by Alan Snyder
You had to live through it to recognize the metamorphosis. During those early days of June 2004, as the nation mourned the passing of Ronald Reagan, you would have never known he had been ridiculed and treated with disdain for most of his political career—not only by Democrats but by establishment Republicans. Frankly, I was stunned by the display of love and gratitude in 2004.
As the Reagan motorcade drove toward the Reagan Library for the final tribute, ordinary citizens along the route were paying their final tributes as well. It was an amazing moment.
But it was not always so.
When Reagan first ran for California governor in 1966, a lot of people, both Democrat and Republican, treated his candidacy as a joke. First, he had to get the nomination. Establishment Republican George Christopher, a former mayor of San Francisco, painted Reagan as a right-wing extremist and racial bigot. Having overcome that hurdle, he had to face governor Edmund “Pat” Brown, who was running for reelection and expected an easy triumph over the “B” actor.
One of Brown’s ploys was an infamous commercial he ran during the campaign in which he told a group of small children, “I’m running against an actor, and you know who killed Abe Lincoln, don’t you?” It didn’t work.
After two terms as California governor, Reagan took on Gerald Ford for the presidency in 1976. The entire Republican establishment opposed him. Ford was the sitting president, having achieved that position only by Senate appointment as vice president after Spiro Agnew resigned and then after Nixon was forced out of office by Watergate. He was not exactly the people’s choice. Again, the big guns came out to declare the challenger an extremist. It was an uphill battle, one that Reagan lost that year, only to claim the nomination four years later, this time defeating the establishment candidate George Bush.
Democrats in the 1980 campaign depicted Reagan as an idiot, a grade “B” movie actor who had starred with a chimpanzee, of all things.
Bedtime for Bonzo, a 1951 film, was supposed to signify that Reagan was a lightweight who had no business in an office reserved for “real” public servants like Jimmy Carter. Well, it’s easy to make fun of someone who acted alongside a chimp, I guess, but in 1952, there was another movie called Monkey Business, in which three actors undertook chimp-companion roles:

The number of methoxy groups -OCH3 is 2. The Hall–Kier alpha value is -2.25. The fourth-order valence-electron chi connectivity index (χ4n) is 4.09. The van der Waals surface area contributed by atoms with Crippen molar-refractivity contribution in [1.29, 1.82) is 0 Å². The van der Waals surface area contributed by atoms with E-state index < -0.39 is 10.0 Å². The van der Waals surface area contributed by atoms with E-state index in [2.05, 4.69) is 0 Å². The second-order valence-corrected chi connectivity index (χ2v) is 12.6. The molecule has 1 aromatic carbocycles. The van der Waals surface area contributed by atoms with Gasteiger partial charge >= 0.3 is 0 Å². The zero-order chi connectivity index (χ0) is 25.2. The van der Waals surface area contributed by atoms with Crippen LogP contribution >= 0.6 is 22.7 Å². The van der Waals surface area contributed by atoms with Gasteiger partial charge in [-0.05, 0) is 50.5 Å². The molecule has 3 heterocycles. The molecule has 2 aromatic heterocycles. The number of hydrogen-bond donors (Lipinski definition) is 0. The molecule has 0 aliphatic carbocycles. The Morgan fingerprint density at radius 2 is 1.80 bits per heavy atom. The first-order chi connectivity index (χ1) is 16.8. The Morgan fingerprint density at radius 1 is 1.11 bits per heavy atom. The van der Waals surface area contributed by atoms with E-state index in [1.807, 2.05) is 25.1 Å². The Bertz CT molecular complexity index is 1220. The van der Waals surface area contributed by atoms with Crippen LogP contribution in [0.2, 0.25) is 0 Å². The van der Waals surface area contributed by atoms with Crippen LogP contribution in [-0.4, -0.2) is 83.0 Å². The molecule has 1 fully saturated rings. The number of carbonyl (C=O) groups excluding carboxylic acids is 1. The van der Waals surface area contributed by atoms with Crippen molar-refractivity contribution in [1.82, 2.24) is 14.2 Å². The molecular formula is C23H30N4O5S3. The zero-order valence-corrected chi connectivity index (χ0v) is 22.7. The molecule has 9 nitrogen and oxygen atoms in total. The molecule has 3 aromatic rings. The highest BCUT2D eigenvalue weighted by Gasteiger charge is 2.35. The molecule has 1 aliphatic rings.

Two of those actors, pictured here, were not exactly “B” status: Cary Grant and Ginger Rogers. The third one, not pictured, was Marilyn Monroe. Grant and Rogers even had to pretend to revert to childhood in this film and act rather foolish. Can you imagine what the Democratic campaign people in 1980 could have done with Reagan if he had acted like a child in a movie? With a chimpanzee?
They also used the extremist label on him, predicting he would lead America into World War III. Instead, his policies led the world out of the Cold War.
The identical tactics used against Reagan are now being used against Sarah Palin. Even though she was McCain’s vice-presidential pick, and you could say that makes her “establishment” in one sense, she never was at home in that role. Neither did Republican insiders consider her to be one of them. The political professionals in the McCain campaign had little more than disdain for her; that became publicly obvious after the election.
In Alaska, she truly had been a disturber of the status quo within the Republican Party. She was guided more by principle than party loyalty. Even today, as her Facebook numbers rise and her influence is felt via endorsements for candidates running for both state offices and Congress, she is shunned by the establishment. The same type of people who considered Reagan a simpleton and a neanderthal have dubbed her “Caribou Barbie.”
Her faults? Well, she didn’t graduate from one of the approved universities. How can you be president if you didn’t graduate from either Harvard or Yale?
Her speech is too common and ordinary. She makes up words like “refudiate.” At least she knows how to pronounce “corps.”
She gives her children weird names. She actually decided to give a Down Syndrome child the opportunity to live rather than take the sophisticated and more seemly route of abortion. She’s adamantly pro-life, which immediately brands her as one of those extremists.
Personally, I don’t know for sure that Palin is the best choice for president on the Republican ticket in 2012. Yet I respect her for standing firm on her principles and for allowing her Christian faith to be seen in practice.
What I do know for sure is that she is undergoing the same ridicule and disdain that Ronald Reagan once endured. If she handles it with as much grace and good humor as Reagan did, there may be no limit to what she can accomplish. I wish her well.